Survivor – Mar 2013
Amy J. Born
The road to recovery
In the summer of 1992, Bill and Sandy Fifield made their way from Conifer to Allen’s Park for a late afternoon party hosted by a friend from Minnesota. At least that’s the reason Sandy gave Bill for going. Looking forward to the chance to drink openly with friends, Bill was anxious to get there. Sandy, knowing they were not expected until four o’clock, delayed their arrival with stops at a Black Hawk casino and several liquor stores along the way.
When the couple finally arrived at the cabin, there were no other cars visible. Bill began to get suspicious, repeatedly asking, “Where’s the party?” Then, their friend emerged from the woods and invited them into the cabin, where they were greeted by six friends – the only ones left who would still speak to them – and one stranger.
The stranger got quickly to the point. Looking directly at Bill, he said, “These family and friends are scared to death that you are about to kill yourself or somebody else with your drinking. They want to know if you would be willing to go into treatment today for addiction.”
To everyone’s great surprise, Bill simply said, “Okay.” One of the stunned participants jumped up saying that they’d all been terrified for months in anticipation of his reaction, and Bill needed to sit and listen to the letters they’d written to persuade him to go, even though he’d already agreed. For over an hour, they read their letters while Bill listened quietly. He got shaky and sweaty and the stranger asked if he wanted another drink before they drove to the treatment center in Estes Park. Bill said, “No, I’m done.”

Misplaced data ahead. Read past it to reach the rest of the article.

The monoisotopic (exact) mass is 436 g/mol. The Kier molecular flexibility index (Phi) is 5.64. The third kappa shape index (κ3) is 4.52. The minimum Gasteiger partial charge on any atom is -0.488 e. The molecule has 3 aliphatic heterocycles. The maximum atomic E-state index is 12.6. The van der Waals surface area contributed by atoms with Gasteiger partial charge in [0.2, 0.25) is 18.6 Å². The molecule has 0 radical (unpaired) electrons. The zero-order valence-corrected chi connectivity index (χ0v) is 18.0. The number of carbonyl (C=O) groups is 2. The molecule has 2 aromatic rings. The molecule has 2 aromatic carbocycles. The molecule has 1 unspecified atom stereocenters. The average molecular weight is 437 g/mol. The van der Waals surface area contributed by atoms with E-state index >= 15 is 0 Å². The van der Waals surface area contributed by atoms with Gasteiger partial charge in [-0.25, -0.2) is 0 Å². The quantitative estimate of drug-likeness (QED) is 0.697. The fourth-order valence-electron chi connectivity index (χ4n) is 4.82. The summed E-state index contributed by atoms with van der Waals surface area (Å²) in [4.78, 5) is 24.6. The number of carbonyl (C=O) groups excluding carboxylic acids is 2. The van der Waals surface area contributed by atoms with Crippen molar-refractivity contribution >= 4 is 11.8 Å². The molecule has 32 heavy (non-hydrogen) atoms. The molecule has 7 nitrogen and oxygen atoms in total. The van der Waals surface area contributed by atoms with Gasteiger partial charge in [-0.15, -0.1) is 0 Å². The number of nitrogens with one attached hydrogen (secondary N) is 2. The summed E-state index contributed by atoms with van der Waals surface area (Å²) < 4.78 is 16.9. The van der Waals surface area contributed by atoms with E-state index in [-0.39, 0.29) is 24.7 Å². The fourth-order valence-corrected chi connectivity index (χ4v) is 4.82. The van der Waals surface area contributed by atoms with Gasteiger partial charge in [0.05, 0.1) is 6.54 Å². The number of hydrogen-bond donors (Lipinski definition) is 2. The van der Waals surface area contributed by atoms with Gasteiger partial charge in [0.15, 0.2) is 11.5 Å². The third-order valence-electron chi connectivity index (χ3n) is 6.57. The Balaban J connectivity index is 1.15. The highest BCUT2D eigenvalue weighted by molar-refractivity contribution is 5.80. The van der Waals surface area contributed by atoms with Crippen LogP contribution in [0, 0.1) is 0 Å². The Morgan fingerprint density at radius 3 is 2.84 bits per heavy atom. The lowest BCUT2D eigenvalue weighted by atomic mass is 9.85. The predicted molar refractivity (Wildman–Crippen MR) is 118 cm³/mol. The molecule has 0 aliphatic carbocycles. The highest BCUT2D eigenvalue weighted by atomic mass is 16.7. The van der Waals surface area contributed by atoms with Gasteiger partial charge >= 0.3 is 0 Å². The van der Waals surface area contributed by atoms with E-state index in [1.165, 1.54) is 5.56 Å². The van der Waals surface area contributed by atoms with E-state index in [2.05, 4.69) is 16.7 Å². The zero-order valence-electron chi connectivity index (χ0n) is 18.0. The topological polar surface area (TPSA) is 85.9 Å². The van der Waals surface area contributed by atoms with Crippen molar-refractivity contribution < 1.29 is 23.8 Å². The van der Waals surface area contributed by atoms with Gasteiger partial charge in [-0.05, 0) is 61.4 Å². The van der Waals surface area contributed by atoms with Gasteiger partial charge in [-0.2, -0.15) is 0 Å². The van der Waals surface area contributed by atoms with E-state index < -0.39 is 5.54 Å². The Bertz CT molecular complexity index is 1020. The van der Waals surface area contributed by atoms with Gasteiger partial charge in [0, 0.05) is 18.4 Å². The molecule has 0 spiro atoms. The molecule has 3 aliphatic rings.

This story is at the beginning of Bill and Sandy’s book, Dig Deep In One Place – A Couple’s Journey to a Spiritual Life [Balboa Press]. That intervention, and subsequent treatment, marks a pivotal moment in their journey together, which began decades earlier.
Sandy saw Bill for the first time within moments of arriving at Colorado State University in the mid-1960s. He was tall and handsome (“a god walking toward me” she writes in the book). For her, it was love at first sight. Later, they talked at the freshman mixer. She was intrigued by the fact that he was an artist. Before long, though, Bill dropped out school following a clash with an instructor, but by then they were a couple. Bill encouraged Sandy’s own artistic talent, which she hadn’t even realized she had.
“It was an environment of exciting artistic promise that slowly degenerated into negativity and fear fueled by addiction to drugs and alcohol,” Sandy explains. Sandy was hopelessly dependent on Bill. Bill was dependent on drugs and alcohol and Sandy followed him willingly down that road. Sandy finished out the school year, but after all their housemates were arrested in a drug bust, they abandoned Fort Collins and moved to Denver.
For years, they survived as artists and by doing any job available. They moved to Georgetown for a time and worked in a restaurant and then at a motor inn in exchange for a room, food and powerful psychedelic drugs which they both consumed and helped distribute. After wearing out their welcome in Georgetown, they moved back to Denver.
This existence was so normal for them that it took many years for them to see the disaster they were heading for – and even then, it took an intervention for them to begin the process of changing.